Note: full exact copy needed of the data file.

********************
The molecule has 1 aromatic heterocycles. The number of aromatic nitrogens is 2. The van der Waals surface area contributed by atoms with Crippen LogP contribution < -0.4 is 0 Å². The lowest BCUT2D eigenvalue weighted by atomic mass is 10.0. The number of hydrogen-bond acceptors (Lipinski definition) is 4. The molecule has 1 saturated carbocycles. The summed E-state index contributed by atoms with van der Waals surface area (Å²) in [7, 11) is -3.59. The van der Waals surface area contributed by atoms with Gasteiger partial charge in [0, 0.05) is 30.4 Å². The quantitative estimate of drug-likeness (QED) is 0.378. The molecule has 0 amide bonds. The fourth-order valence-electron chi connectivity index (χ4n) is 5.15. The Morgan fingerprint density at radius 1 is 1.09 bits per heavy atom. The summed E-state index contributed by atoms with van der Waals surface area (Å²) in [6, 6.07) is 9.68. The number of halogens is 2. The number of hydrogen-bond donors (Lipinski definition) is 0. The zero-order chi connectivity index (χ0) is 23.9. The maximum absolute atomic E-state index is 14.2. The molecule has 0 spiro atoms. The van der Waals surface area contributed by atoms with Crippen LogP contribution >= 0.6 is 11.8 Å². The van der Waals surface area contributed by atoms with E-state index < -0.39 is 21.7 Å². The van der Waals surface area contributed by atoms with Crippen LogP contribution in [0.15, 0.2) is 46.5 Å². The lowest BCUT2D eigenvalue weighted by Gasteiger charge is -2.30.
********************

The molecule has 1 aromatic heterocycles. The number of aromatic nitrogens is 2. The van der Waals surface area contributed by atoms with Crippen LogP contribution < -0.4 is 0 Å². The lowest BCUT2D eigenvalue weighted by atomic mass is 10.0. The number of hydrogen-bond acceptors (Lipinski definition) is 4. The molecule has 1 saturated carbocycles. The summed E-state index contributed by atoms with van der Waals surface area (Å²) in [7, 11) is -3.59. The van der Waals surface area contributed by atoms with Gasteiger partial charge in [0, 0.05) is 30.4 Å². The quantitative estimate of drug-likeness (QED) is 0.378. The molecule has 0 amide bonds. The fourth-order valence-electron chi connectivity index (χ4n) is 5.15. The Morgan fingerprint density at radius 1 is 1.09 bits per heavy atom. The summed E-state index contributed by atoms with van der Waals surface area (Å²) in [6, 6.07) is 9.68. The number of halogens is 2. The number of hydrogen-bond donors (Lipinski definition) is 0. The zero-order chi connectivity index (χ0) is 23.9. The maximum absolute atomic E-state index is 14.2. The molecule has 0 spiro atoms. The van der Waals surface area contributed by atoms with Crippen LogP contribution >= 0.6 is 11.8 Å². The van der Waals surface area contributed by atoms with E-state index < -0.39 is 21.7 Å². The van der Waals surface area contributed by atoms with Crippen LogP contribution in [0.15, 0.2) is 46.5 Å². The lowest BCUT2D eigenvalue weighted by Gasteiger charge is -2.30.